It’s difficult to truly know anyone (others don’t see us the way we see ourselves), so we’re constantly showing each other who we are, trying to gain some understanding of one another. It can be difficult to change others’ perceptions, though, especially because we tend to show different aspects of our selves to different people. We’re one person at work, but we’re different people with our parents, our friends, our loved ones, even our pets.
It’s human nature to want acceptance, so we play the roles needed to be accepted within each group. It’s a lifelong journey (at least for me) trying to reconcile all our “selves” and to learn to be authentic and genuine, to drop away the false ego, live our own Truth and connect with our Divine center within.
“People will try to tell you who you are your whole life. When they do, you’ve got to push back and say “No! THIS is who I am.”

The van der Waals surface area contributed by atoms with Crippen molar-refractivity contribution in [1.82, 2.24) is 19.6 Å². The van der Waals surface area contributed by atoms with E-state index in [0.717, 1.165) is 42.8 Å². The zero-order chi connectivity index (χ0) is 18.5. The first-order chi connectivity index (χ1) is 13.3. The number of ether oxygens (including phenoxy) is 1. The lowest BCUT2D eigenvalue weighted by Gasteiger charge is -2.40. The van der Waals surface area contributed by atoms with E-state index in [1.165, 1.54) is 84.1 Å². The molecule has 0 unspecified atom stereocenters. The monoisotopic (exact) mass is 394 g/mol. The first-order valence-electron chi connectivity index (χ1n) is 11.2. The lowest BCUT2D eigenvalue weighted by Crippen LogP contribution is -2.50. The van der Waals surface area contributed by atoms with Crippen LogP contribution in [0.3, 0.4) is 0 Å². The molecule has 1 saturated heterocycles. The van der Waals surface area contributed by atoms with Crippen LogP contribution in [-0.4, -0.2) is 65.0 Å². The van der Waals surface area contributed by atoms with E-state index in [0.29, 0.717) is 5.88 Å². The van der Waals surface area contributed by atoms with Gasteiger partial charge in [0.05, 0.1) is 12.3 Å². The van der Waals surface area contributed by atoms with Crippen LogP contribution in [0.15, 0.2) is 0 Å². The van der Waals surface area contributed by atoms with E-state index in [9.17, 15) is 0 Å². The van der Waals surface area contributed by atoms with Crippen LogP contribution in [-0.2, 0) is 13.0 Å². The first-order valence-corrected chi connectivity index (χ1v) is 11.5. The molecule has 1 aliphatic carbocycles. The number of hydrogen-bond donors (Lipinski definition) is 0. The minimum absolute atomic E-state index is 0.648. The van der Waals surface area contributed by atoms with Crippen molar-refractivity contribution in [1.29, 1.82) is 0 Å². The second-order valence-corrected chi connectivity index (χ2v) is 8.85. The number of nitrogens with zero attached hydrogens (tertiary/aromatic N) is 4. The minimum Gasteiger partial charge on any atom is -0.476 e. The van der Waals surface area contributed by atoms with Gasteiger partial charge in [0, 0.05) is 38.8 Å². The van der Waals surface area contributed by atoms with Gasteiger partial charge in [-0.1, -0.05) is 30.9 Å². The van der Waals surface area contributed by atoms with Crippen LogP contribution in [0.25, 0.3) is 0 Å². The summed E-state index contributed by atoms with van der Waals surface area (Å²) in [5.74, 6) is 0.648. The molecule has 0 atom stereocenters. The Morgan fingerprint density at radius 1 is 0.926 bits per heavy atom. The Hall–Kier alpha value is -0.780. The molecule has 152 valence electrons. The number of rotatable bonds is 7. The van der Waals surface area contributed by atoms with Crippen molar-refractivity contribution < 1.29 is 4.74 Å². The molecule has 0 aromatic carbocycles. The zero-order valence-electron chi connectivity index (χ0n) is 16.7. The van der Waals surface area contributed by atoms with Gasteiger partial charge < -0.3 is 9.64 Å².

~ Emma, Once Upon a Time
It’s human nature to categorize; we tend to like things to fit in nice little, easily identifiable slots. We slap a label on the box—smart, funny, odd, slow, old, young, fat, thin—because we believe it helps us to know how to interact with the person. Labels are easier than getting to know a person. But labels are so limiting. I rarely tell people my age, for example, because I’ve found that they tend to then treat me differently. I want them to know me, not the number of years I’ve been on this side of my journey.
Labels aren’t just limiting, they also tend to be sticky, not easily changed. But people are always growing, learning, changing. I think most people spend much of their lives trying to be better people and learning what that means for them. Personally, I pick various undesirable traits of mine (impatience, judgment) and try to work on them to change and improve myself, with varying success.
Everything is impermanent; people and circumstances are always changing. No one stays exactly the same all their lives. We have to keep our hearts open to see the changes and not retain our old perceptions when they no longer hold true. With open hearts—and no labels—we can see the genuine consciousness within a person, not just the outer shell projected to the world. We need to stop slapping labels on others and work harder at trying to see the essence within.